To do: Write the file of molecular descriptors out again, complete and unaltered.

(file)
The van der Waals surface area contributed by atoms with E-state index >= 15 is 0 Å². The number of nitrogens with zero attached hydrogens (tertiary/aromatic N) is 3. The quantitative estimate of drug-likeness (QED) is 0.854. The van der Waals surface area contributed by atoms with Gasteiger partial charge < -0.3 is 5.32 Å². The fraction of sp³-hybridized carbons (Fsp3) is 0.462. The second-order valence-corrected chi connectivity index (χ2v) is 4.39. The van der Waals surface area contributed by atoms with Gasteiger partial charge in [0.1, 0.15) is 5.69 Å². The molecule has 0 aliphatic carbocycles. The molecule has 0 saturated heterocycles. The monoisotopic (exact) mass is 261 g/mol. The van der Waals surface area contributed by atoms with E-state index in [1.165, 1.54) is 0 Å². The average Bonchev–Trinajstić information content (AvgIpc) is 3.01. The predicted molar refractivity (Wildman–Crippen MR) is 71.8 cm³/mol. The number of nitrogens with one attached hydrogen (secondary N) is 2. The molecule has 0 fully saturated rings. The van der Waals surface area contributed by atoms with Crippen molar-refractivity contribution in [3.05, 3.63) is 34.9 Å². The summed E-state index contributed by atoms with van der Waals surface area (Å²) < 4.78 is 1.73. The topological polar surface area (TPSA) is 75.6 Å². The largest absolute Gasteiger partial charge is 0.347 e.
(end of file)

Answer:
The van der Waals surface area contributed by atoms with E-state index >= 15 is 0 Å². The number of nitrogens with zero attached hydrogens (tertiary/aromatic N) is 3. The quantitative estimate of drug-likeness (QED) is 0.854. The van der Waals surface area contributed by atoms with Gasteiger partial charge < -0.3 is 5.32 Å². The fraction of sp³-hybridized carbons (Fsp3) is 0.462. The second-order valence-corrected chi connectivity index (χ2v) is 4.39. The van der Waals surface area contributed by atoms with Gasteiger partial charge in [0.1, 0.15) is 5.69 Å². The molecule has 0 aliphatic carbocycles. The molecule has 0 saturated heterocycles. The monoisotopic (exact) mass is 261 g/mol. The van der Waals surface area contributed by atoms with E-state index in [1.165, 1.54) is 0 Å². The average Bonchev–Trinajstić information content (AvgIpc) is 3.01. The predicted molar refractivity (Wildman–Crippen MR) is 71.8 cm³/mol. The number of nitrogens with one attached hydrogen (secondary N) is 2. The molecule has 0 fully saturated rings. The van der Waals surface area contributed by atoms with Crippen molar-refractivity contribution in [3.05, 3.63) is 34.9 Å². The summed E-state index contributed by atoms with van der Waals surface area (Å²) < 4.78 is 1.73. The topological polar surface area (TPSA) is 75.6 Å². The largest absolute Gasteiger partial charge is 0.347 e.